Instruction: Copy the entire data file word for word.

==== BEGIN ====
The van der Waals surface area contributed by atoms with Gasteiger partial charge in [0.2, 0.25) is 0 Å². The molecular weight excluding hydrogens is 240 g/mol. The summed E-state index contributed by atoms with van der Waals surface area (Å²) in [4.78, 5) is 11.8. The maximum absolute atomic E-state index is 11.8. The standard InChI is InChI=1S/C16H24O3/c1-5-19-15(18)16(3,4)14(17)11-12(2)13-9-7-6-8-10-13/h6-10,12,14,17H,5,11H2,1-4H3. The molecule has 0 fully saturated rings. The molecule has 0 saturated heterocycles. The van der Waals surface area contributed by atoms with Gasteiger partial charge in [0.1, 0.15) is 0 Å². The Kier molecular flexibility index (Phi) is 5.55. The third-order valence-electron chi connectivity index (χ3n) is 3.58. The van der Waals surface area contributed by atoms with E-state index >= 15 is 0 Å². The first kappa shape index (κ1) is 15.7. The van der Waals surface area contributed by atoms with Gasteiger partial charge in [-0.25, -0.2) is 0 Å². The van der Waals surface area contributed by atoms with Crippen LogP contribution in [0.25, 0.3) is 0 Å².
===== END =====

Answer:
The van der Waals surface area contributed by atoms with Gasteiger partial charge in [0.2, 0.25) is 0 Å². The molecular weight excluding hydrogens is 240 g/mol. The summed E-state index contributed by atoms with van der Waals surface area (Å²) in [4.78, 5) is 11.8. The maximum absolute atomic E-state index is 11.8. The standard InChI is InChI=1S/C16H24O3/c1-5-19-15(18)16(3,4)14(17)11-12(2)13-9-7-6-8-10-13/h6-10,12,14,17H,5,11H2,1-4H3. The molecule has 0 fully saturated rings. The molecule has 0 saturated heterocycles. The van der Waals surface area contributed by atoms with Gasteiger partial charge in [0.1, 0.15) is 0 Å². The Kier molecular flexibility index (Phi) is 5.55. The third-order valence-electron chi connectivity index (χ3n) is 3.58. The van der Waals surface area contributed by atoms with E-state index >= 15 is 0 Å². The first kappa shape index (κ1) is 15.7. The van der Waals surface area contributed by atoms with Gasteiger partial charge in [-0.25, -0.2) is 0 Å². The van der Waals surface area contributed by atoms with Crippen LogP contribution in [0.25, 0.3) is 0 Å².